Kill the night light before it kills you: New evidence illuminated

The night light might be sexy – until it makes you fat and stops your heart.

The night light might be sexy – until it makes you fat and stops your heart. Photo: Getty

That soft, comforting glow of the night light is causing more trouble than it’s worth.

In February, we reported on a study that found even the dimmest night light causes the sleep-inducing hormone melatonin to plummet in children and keep them wide awake.

In March, we reported on a study from the Northwestern University Feinberg School of Medicine found that healthy young adults, when sleeping with “moderate overhead light” – about the equivalent of a day under heavy black clouds, or a TV set – experienced an increased heart rate while sleeping and impaired glucose metabolism the following morning.

Just one night

In other words, increased risk factors for developing heart disease and diabetes were a consequence of sleeping for one night with dampened light.

“The results from this study demonstrate that just a single night of exposure to moderate room lighting during sleep can impair glucose and cardiovascular regulation, which are risk factors for heart disease, diabetes and metabolic syndrome, said senior study author Dr Phyllis Zee, chief of sleep medicine at Northwestern.

“It’s important for people to avoid or minimise the amount of light exposure during sleep.”

At-risk older people in new study

Dr Zee has collaborated on a new study that focuses on seniors already at higher risk for diabetes and cardiovascular disease.

Her hypothesis was that exposure to ‘light at night’ (LAN) in older people is associated with higher prevalence of individual risk factors for cardiovascular disease.

Dr Minjee Kim, corresponding author of the new paper, and assistant professor of neurology at Northwestern, explained: “Whether it be from one’s smartphone, leaving a TV on overnight or light pollution in a big city, we live among an abundant number of artificial sources of light that are available 24 hours a day.

There are multiple sources of artificial light that can disrupt our sleep. Photo: Getty

“Older adults are already at higher risk for diabetes and cardiovascular disease, so we wanted to see if there was a difference in frequencies of these diseases related to light exposure at night.”

How the study worked

This was a real-world study, not conducted in a sleep laboratory.

More than 550 participants were recruited: Men and woman aged 63 to 84.

For seven days and nights, they each wore an actigraph, a device worn like a wrist-watch that measured sleep cycles, average movement and light exposure.

The results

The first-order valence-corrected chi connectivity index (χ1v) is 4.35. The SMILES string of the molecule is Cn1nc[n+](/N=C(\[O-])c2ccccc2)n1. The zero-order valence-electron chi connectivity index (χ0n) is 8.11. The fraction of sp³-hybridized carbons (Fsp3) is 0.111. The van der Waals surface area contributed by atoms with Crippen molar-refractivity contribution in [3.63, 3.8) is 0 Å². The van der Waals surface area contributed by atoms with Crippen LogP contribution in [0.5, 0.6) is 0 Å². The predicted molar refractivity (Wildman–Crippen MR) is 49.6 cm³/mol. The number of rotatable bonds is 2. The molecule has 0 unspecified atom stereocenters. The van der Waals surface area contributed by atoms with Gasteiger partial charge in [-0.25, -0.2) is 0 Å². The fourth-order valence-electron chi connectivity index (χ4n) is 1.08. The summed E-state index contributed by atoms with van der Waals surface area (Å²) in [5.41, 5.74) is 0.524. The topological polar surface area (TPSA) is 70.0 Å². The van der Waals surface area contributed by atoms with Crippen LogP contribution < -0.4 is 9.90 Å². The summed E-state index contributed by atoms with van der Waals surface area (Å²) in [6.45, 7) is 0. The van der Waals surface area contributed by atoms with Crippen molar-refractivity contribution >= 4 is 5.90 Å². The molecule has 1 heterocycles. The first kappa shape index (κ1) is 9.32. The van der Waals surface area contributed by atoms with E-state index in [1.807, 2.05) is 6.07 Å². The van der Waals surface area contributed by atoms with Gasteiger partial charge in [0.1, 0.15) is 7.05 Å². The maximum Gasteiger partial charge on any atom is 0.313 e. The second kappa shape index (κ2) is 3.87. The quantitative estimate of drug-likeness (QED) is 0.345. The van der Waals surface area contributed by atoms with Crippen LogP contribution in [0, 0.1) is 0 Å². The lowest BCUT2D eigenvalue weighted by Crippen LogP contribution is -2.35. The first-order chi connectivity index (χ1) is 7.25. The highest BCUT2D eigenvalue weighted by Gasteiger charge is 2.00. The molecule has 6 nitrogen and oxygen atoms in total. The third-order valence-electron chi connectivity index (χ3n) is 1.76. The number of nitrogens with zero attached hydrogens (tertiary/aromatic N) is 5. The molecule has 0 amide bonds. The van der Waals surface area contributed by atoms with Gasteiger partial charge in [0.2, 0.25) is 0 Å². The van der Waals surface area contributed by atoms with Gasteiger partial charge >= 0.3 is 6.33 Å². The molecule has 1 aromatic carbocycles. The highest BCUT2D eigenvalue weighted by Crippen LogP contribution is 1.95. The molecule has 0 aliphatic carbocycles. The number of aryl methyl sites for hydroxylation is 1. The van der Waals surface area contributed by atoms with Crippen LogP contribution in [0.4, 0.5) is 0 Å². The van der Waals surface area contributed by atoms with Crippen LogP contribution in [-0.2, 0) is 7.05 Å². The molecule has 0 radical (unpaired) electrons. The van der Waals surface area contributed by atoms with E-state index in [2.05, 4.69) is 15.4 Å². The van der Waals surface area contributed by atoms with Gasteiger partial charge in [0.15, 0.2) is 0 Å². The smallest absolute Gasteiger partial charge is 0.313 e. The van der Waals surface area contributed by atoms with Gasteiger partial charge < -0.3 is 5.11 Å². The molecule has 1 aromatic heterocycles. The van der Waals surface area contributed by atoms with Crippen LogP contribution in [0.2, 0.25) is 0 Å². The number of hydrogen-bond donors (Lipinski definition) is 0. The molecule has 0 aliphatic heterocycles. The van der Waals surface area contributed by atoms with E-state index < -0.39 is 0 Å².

Less than half of the participants “consistently had a five-hour period of complete darkness per day”.

The rest of participants “were exposed to some light even during their darkest five-hour periods of the day, which were usually in the middle of their sleep at night”.

Those who were exposed to any amount of light while sleeping at night “were significantly more likely to be obese, and have high blood pressure and diabetes compared to adults who were not exposed to any light during the night”.

This was a cross-sectional study, which means the investigators don’t know “if obesity, diabetes and hypertension cause people to sleep with a light on, or if the light contributed to the development of these conditions”.

They suggest that individuals with these conditions “may be more likely to use the bathroom in the middle of the night (with the light on) or may have another reason to keep the light on”.

For example, someone with foot numbness because of diabetes may want to keep a night light on to reduce the risk of falls.

A possible biological mechanism

There is an abundance of evidence going back years that has found a strong association between poor sleep and an increased risk of obesity and type 2 diabetes.

It might be that keeping a light on at night promotes poor sleep. To some extent this is no doubt true.

But, looking at the clinical research done with children and young adults (the studies mentioned at the beginning of this report) it’s likely not the whole story.

It makes sense – we know that light is like a switching mechanism for the body’s circadian rhythms that regulates not only when we feel tired or awake, and when it’s day and night, but also a host of metabolic functions.

It’s the circadian clock that regulates when we feel hungry, when we respond best to exercise, and where our body temperature sits throughout the day.

As Dr Kim noted: There may be a biological explanation beyond disrupted sleep that ties light to an increased risk for obesity, diabetes and high blood pressure.

“It’s not natural to see those lights at night,” she said.

The circadian signal is weakened, she said, and over time, “that has implications for our health”.

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